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Office of the Press Secretary

For Immediate Release March 18, 1997
                           PRESS BRIEFING BY
                              MIKE MCCURRY

The Briefing Room

3:18 P.M. EST

MR. MCCURRY: Let me keep this mercifully short for all of you and tell you that the President would like to see -- I guess, what, the pool is about the way we're going to be doing this -- at 4:00 p.m. he's got some things that he would like to say about Tony and he also wants to say some things about the budget process. So that will make considerably more news than I'm prepared to right now, since I probably won't touch either of those subjects.

Q Will he be naming a successor to Tony?


Q Do you have any idea when that might come?

MR. MCCURRY: Not definitively, but as I told you earlier, he's interested in doing it sooner -- as soon as possible, given the enormous needs we have and given the President's desire to have a strong intelligence community that can help him analyze the information necessary for understanding the world we live in.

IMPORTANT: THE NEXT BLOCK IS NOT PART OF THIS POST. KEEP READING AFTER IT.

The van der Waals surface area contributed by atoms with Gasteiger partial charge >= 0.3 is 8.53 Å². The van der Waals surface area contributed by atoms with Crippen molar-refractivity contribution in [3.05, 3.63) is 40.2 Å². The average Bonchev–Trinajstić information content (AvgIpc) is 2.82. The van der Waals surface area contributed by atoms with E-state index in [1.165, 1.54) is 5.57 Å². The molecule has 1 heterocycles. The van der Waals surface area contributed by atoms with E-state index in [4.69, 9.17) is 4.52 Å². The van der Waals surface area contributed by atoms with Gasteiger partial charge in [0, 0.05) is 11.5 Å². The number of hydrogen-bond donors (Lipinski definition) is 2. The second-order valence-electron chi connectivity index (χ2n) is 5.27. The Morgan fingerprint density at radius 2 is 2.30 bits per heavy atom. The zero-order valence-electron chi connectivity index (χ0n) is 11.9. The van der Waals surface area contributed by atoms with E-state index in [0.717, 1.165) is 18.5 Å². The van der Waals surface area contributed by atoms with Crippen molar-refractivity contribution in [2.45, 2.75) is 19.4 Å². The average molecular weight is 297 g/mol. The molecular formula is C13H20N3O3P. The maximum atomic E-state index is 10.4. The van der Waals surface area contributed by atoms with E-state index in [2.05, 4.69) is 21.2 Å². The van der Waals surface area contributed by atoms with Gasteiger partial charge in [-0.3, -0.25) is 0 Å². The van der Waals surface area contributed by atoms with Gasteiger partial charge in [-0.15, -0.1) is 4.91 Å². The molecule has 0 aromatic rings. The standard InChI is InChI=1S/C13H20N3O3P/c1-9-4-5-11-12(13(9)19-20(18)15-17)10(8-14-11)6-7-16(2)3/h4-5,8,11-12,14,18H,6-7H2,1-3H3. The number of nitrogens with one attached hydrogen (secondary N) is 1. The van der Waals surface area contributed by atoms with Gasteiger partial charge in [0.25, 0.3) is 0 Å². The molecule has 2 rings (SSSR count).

Q Where will the President --

Q Has the President met today or spoken by phone with George Tenet?

MR. MCCURRY: The President has not spoken with the Deputy Director of Central Intelligence today. There are lots going on in the world -- the President did get his customary national security briefing today, but Mr. Tenet was not the one who delivered it.

Q Are you taking the pool into the Residence for this?

MR. MCCURRY: I believe that is the plan -- I think in the Blue Room.